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exploring astronomy photography of outer space universe

Exploring Astronomy Photography Of Outer Space Universe

• Big Bang model
The prevailing Big Bang model accounts for many of the experimental observations, such as the correlation of distance and redshift of galaxies, the universal ratio of hydrogen:helium atoms, and the ubiquitous, isotropic microwave radiation background. As noted, the redshift arises from the metric expansion of space; as the space itself expands, the wavelength of a photon traveling through space likewise increases, decreasing its energy. The longer a photon has been traveling, the more expansion it has undergone; hence, older photons from more distant galaxies are the most red-shifted. Determining the correlation between distance and redshift is an important problem in experimental physical cosmology.
Other experimental observations can be explained by combining the overall expansion of space with nuclear and atomic physics. As the universe expands, the energy density of the electromagnetic radiation decreases more quickly than does that of matter, since the energy of a photon decreases with its wavelength. Thus, although the energy density of the universe is now dominated by matter, it was once dominated by radiation; poetically speaking, all was light. As the universe expanded, its energy density decreased and it became cooler; as it did so, the elementary particles of matter could associate stably into ever larger combinations. Thus, in the early part of the matter-dominated era, stable protons and neutrons formed, which then associated into atomic nuclei. At this stage, the matter in the universe was mainly a hot, dense plasma of negative electrons, neutral neutrinos and positive nuclei. Nuclear reactions among the nuclei led to the present abundances of the lighter nuclei, particularly hydrogen, deuterium, and helium. Eventually, the electrons and nuclei combined to form stable atoms, which are transparent to most wavelengths of radiation; at this point, the radiation decoupled from the matter, forming the ubiquitous, isotropic background of microwave radiation observed today.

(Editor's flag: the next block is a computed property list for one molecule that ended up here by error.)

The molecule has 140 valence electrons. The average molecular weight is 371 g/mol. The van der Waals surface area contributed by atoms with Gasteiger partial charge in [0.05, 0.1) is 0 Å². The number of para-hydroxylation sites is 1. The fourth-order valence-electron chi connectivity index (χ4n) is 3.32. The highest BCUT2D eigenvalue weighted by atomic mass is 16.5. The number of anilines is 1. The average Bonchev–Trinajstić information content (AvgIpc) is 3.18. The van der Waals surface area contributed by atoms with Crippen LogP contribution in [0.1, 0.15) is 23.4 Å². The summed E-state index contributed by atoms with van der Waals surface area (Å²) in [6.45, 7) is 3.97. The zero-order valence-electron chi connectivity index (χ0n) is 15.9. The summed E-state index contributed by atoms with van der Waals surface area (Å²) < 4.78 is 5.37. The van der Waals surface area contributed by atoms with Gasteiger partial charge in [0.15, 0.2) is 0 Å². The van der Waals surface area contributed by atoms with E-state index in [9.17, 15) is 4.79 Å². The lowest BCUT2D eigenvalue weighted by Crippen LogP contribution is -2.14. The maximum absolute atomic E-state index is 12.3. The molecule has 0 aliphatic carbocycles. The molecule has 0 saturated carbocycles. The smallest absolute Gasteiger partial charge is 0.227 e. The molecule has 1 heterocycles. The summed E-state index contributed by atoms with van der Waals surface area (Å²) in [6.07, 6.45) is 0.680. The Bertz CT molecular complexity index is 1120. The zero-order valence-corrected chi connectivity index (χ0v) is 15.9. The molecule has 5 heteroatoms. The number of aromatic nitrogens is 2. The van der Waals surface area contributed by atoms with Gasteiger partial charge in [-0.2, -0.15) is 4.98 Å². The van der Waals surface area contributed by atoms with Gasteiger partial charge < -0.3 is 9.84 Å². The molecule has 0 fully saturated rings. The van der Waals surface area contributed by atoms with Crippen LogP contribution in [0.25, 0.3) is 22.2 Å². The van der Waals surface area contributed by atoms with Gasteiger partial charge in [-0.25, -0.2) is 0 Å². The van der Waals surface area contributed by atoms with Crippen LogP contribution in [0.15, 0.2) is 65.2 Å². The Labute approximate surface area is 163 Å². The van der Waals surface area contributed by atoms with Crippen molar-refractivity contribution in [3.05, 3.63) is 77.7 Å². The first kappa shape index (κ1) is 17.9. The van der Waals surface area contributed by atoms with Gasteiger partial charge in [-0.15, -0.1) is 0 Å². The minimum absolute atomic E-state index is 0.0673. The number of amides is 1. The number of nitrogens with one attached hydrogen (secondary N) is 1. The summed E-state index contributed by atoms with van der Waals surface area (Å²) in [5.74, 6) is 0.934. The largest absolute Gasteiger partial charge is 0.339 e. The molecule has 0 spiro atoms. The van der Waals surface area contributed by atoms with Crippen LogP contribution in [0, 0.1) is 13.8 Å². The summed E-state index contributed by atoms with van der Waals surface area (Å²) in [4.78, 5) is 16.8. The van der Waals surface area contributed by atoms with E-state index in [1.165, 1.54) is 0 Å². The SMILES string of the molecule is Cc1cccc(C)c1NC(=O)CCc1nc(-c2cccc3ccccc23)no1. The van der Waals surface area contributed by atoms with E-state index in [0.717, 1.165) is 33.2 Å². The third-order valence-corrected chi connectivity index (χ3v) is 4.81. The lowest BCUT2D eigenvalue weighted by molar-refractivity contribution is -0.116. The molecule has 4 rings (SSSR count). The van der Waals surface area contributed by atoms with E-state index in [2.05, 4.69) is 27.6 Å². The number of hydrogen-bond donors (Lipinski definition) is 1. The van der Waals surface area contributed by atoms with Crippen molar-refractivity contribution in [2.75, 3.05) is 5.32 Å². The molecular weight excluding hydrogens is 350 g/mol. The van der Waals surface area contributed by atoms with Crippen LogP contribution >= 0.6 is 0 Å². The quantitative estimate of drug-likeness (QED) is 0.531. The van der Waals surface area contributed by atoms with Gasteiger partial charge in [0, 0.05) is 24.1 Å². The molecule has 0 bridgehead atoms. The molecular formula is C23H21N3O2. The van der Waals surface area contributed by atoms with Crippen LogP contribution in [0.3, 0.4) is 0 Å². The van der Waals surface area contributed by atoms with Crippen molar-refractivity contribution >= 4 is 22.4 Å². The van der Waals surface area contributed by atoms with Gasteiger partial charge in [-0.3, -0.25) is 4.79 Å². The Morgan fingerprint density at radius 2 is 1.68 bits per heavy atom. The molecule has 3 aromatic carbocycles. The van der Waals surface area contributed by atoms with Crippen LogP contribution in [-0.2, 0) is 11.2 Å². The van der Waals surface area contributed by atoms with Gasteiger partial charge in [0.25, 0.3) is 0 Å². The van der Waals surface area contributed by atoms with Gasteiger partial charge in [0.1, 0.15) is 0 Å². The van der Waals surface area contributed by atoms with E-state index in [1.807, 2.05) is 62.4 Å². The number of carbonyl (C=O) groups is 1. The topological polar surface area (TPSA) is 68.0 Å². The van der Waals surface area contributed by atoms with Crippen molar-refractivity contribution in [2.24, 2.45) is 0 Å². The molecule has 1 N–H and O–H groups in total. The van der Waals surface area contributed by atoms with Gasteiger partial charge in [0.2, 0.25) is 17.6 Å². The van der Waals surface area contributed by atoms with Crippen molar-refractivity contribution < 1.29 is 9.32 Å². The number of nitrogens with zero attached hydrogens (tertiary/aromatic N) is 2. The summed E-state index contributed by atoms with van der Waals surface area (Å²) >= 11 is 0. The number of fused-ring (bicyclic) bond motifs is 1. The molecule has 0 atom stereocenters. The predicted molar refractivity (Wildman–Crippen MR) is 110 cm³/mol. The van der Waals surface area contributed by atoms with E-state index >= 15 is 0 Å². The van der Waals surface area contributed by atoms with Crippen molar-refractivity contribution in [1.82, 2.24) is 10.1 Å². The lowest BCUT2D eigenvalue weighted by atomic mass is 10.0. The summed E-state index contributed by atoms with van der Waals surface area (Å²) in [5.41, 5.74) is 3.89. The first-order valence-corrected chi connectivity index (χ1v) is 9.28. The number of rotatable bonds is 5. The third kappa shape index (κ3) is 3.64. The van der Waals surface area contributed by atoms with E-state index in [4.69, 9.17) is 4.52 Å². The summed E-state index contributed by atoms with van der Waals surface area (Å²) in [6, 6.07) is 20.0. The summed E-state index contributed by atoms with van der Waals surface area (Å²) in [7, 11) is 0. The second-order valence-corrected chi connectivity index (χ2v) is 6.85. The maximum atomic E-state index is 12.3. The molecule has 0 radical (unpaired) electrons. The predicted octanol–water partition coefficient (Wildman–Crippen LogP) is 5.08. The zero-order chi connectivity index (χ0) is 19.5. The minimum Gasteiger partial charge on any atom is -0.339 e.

Other observations are not answered definitively by known physics. According to the prevailing theory, a slight imbalance of matter over antimatter was present in the universe's creation, or developed very shortly thereafter, possibly due to the CP violation that has been observed by particle physicists. Although the matter and antimatter mostly annihilated one another, producing photons, a small residue of matter survived, giving the present matter-dominated universe. Several lines of evidence also suggest that a rapid cosmic inflation of the universe occurred very early in its history (roughly 10−35 seconds after its creation). Recent observations also suggest that the cosmological constant (Λ) is not zero and that the net mass-energy content of the universe is dominated by a dark energy and dark matter that have not been characterized scientifically. They differ in their gravitational effects. Dark matter gravitates as ordinary matter does, and thus slows the expansion of the universe; by contrast, dark energy serves to accelerate the universe's expansion.

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Album name:Earth & Universe
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Keywords:#exploring #astronomy #photography #outer #space #universe
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Date added:May 05, 2014
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